On a February day in 2009, Matt Tommey — a sculptural basketry artist whose studio is based in the River Arts District — woke from a dream at 3:09 a.m. The words from his sleep continued in his head:
“Raise up an army
Raise up an army
Raise up an army
Just like Joel”
The next day, the same chant awoke Tommey at the same time. He sat up in bed and opened his Bible to Joel 3:09. As he read the scripture, his life’s purpose seemed suddenly clear: He would raise an army, like Joel. Not a typical army of soldiers, but one of artists.
Tommey grew up in Columbus, Ga. He spent his childhood roaming the woods, making things out of sticks and stones. Each Thanksgiving, his mother would ask him to gather decorations for the center of the table. “I’d bring back nests, branches, river rocks [and] berries,” he recalls. Every summer, Tommey worked at his church’s youth camp. He ran the Craft Shack. At home, however, things were falling apart. His parents divorced, his relationship with his father strained, several deaths occurred in the family and Tommey himself was the victim of sexual abuse. “I was what you would call wounded by the time I graduated [from] high school,” he says, “Trying to hold it all together.”
He spent the next two years studying religion at Young Harris College before transferring to the University of Georgia. It was there that Tommey met his future wife, as well as his future calling. The latter came in the form of a book, Bernard Verdet-Fierz’s Willow Basketry.
The only problem was that Tommey lacked actual willow. But there was plenty of kudzu. With the patterns from the book in one hand and a pair of scissors in the other, Tommey began removing kudzu vines from the nearby campus trees. “My friends thought I’d lost it,” he says.
Basketry became the new constant in Tommey’s life. Church remained an integral part, as well. But so too did the hurt from his adolescences. “At that point, most of what I based my life on was through a wounded lens of self-protection,” he says. It was a view that Tommey spent years working to change.
Part of that process involved putting aside his art, in order to focus on a career in marketing. “For years my life was a performance,” he says. “I was fulfilling the American idea that you get out there, make money, retire and then do what you want to do.”
But then the 3 a.m. chants began and, after that second night, Tommey began sharing his vision with family and friends. He wanted to create a place where artists could learn their true calling in order to grow.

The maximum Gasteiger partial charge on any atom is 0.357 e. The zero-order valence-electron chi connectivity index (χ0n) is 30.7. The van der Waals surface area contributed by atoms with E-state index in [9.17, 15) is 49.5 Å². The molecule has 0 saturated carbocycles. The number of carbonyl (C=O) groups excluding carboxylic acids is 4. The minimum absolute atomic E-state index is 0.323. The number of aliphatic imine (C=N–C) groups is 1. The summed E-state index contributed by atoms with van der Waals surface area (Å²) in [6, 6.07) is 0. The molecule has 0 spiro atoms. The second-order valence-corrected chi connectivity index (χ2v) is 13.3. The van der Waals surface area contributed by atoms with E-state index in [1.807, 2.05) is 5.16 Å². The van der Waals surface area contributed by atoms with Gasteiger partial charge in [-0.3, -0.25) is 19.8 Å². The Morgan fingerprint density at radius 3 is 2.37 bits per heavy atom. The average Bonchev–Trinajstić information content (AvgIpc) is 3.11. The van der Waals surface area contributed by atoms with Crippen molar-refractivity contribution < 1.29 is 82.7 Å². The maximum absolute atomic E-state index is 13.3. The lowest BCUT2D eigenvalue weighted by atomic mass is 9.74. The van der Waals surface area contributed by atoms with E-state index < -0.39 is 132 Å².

Two months later, he found an ad in the paper for a Christian Art Gallery. Tommey drove there that day. The building manager, Patricia Reeds, had an ongoing agreement with the property owner — she could basically do with the building whatever she liked. When Tommey arrived, he told Reeds about his dream. To his surprise, Reeds cried. She’d had a similar dream 14 years earlier.
Two weeks later, Tommey was invited back to the gallery. When he arrived, Reeds handed him a key to the building. The deal she had with the building’s owner now extended to Tommey. By June of 2009, he added six new studios and a gallery, inviting fellow local artists to join The Worship Studio.
In 2010, Tommey and his family relocated to Asheville. An affiliated congregation needed a worship pastor and offered Tommey the position. For two years he continued his work with the church, but gradually cut back his hours in order to return to his art. In June of 2012 he opened the River Oaks Studio at Riverview Station.
“I’m all one big mess of kudzu,” he says. “A husband, a father, a speaker, a teacher, an artist and a father to other artists!” Whereas most view kudzu as nothing more than an invasive nuisance, Tommey continues to weave it into beautifully constructed, ornate basket sculptures, incorporating wasps nests, grapevines and laurel branches into the design. In addition to basketry, he leads group sessions and offers talks aimed to help struggling artists see the beauty in not only their works, but their lives. “It’s a mindset game,” Tommey says. “It’s important to constantly reinforce to yourself, who you are.”
River Oaks Studio is located at 191 Lyman Street in the River Arts District. You can learn more about Tommy’s works and process by visiting matttommey.com.